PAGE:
fable

noun
fa·​ble | \ ˈfā-bəl How to pronounce fable (audio) \

Definition of fable

 (Entry 1 of 2)

: a fictitious narrative or statement: such as
a : a legendary story of supernatural happenings Minerva is in fables said, from Jove without a mother to proceed— Sir John Davies
b : a narration intended to enforce a useful truth especially : one in which animals speak and act like human beings The theme of the fable was the folly of human vanity.
c : falsehood, lie The story that he won the battle single-handedly is a mere fable.

fable

verb
fabled; fabling\ ˈfā-​b(ə-​)liŋ How to pronounce fable (audio) \

Definition of fable (Entry 2 of 2)

intransitive verb

archaic : to tell fables

transitive verb

: to talk or write about as if true

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Other Words from fable

Verb

fabler \ ˈfā-​b(ə-​)lər How to pronounce fable (audio) \ noun

Synonyms for fable

Synonyms: Noun

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Examples of fable in a Sentence

Noun a fable about busy ants The story that he won the battle single-handedly is a mere fable. He combines fact and fable to make a more interesting story.
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Recent Examples on the Web: Noun When explaining the wreckage caused by the pandemic, Portland doughnut purveyor Katie Poppe trots out the old fable about the cow, the buffalo and the thunderstorm. oregonlive, "After 13-months of crisis, Blue Star Donuts lives on," 18 Apr. 2021 In that moral fable, a merchant sends his servant to the Baghdad market for provisions. Shawn Tully, Fortune, "Is now a good time to buy stocks? Not according to this famed metric," 8 Apr. 2021 WeWork, in a way, is a fable from the era that just ended. Lauren Puckett, Town & Country, "Hulu's WeWork Doc Director Jed Rothstein on the Mythology and Tragedy of the Unicorn's Downfall," 4 Apr. 2021 Next on May 21 and 22 is the classic musical Guys and Dolls, a musical fable of Broadway, based on a story and characters of Damon Runyon; music and lyrics by Frank Loesser and book by Joe Swerling and Abe Burrows. courant.com, "Community News For The Windham Edition," 26 Mar. 2021 Wallis’s captivating central turn as a defiant six-year-old living on a Louisiana bayou that imbues Benh Zeitlin’s tender fable with magic and earned the young performer a best-actress nomination at the 2013 Oscars. Radhika Seth, Vogue, "11 of the Youngest Acting Nominees in Oscar History," 21 Mar. 2021 Once Upon a Time — from beginning to end, Chika takes control of her narrative and spins it into a modern fable. Stephen Daw, Billboard, "First Out: New Music From Chika, Phoebe Bridgers, Shaed & More," 12 Mar. 2021 Yes, this is an adaptation of the famous fable about the tiny chicken who thinks the sky is falling. Josh Spiegel, Vulture, "A Crash Course in the History of Disney Animation Through Disney+," 11 Jan. 2021 The Silence is more of an urban, contemporary fable of horror, if the end to electronic communications is your idea of horror. Alexander Chee, The New Republic, "Life in the Post-Internet Dystopia," 29 Dec. 2020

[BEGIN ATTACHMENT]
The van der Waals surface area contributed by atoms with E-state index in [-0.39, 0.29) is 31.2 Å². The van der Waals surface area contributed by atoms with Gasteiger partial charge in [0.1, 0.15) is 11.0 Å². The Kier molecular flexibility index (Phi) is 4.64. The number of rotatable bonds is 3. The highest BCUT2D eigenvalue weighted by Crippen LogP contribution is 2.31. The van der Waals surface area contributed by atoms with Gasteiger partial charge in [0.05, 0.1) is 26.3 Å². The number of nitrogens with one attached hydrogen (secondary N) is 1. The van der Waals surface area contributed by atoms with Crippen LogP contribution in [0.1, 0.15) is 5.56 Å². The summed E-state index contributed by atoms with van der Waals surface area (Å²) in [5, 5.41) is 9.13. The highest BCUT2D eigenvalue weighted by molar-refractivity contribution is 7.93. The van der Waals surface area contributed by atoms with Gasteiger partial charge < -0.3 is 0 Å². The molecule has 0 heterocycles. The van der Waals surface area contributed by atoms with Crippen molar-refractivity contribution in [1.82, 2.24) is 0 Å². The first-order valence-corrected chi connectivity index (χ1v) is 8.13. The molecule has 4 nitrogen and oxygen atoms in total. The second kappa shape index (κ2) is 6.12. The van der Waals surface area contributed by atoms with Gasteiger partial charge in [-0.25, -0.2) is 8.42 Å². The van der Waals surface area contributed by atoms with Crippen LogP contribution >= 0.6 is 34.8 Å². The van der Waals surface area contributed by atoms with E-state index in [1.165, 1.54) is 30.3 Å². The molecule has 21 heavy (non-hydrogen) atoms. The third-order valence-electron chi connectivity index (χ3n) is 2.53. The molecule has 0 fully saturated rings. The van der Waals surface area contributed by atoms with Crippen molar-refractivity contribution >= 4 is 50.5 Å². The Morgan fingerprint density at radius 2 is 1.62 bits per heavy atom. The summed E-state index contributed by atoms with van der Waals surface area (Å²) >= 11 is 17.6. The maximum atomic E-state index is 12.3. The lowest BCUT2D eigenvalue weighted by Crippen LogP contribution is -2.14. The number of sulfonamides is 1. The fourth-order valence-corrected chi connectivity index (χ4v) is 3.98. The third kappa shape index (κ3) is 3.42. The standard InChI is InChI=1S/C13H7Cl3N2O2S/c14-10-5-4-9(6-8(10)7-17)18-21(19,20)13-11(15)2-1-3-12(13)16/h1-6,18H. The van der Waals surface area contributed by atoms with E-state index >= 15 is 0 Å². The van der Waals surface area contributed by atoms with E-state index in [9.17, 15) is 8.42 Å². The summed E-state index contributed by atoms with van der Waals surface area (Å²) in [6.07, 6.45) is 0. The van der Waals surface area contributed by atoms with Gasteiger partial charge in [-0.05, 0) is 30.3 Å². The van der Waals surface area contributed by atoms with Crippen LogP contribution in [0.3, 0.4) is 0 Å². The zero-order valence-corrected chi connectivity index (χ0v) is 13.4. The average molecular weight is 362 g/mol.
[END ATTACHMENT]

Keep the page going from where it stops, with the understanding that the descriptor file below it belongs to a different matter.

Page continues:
These example sentences are selected automatically from various online news sources to reflect current usage of the word 'fable.' Views expressed in the examples do not represent the opinion of Merriam-Webster or its editors. Send us feedback.

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First Known Use of fable

Noun

14th century, in the meaning defined above

Verb

14th century, in the meaning defined at intransitive sense

History and Etymology for fable

Noun

Middle English, borrowed from Anglo-French, going back to Latin fābula "talk, gossip, account, tale, legend," from fā-, stem of for, fārī "to speak, say" + -bula, feminine derivative of -bulum, instrumental suffix (going back to Indo-European *-dhlom) — more at ban entry 1

Verb

Middle English fablen, borrowed from Anglo-French fabler, fableier, going back to Latin fābulārī "to talk, converse, invent a story," verbal derivative of fābula "talk, account, fable entry 1"

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Learn More about fable

Time Traveler for fable

Time Traveler

The first known use of fable was in the 14th century

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Statistics for fable

Last Updated

29 Apr 2021

Cite this Entry

“Fable.” Merriam-Webster.com Dictionary, Merriam-Webster, https://www.merriam-webster.com/dictionary/fable. Accessed 10 May. 2021.

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More Definitions for fable

fable

noun

English Language Learners Definition of fable

: a short story that usually is about animals and that is intended to teach a lesson
: a story or statement that is not true

fable

noun
fa·​ble | \ ˈfā-bəl How to pronounce fable (audio) \

Kids Definition of fable

1 : a story that is not true
2 : a story in which animals speak and act like people and which is usually meant to teach a lesson

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Comments on fable

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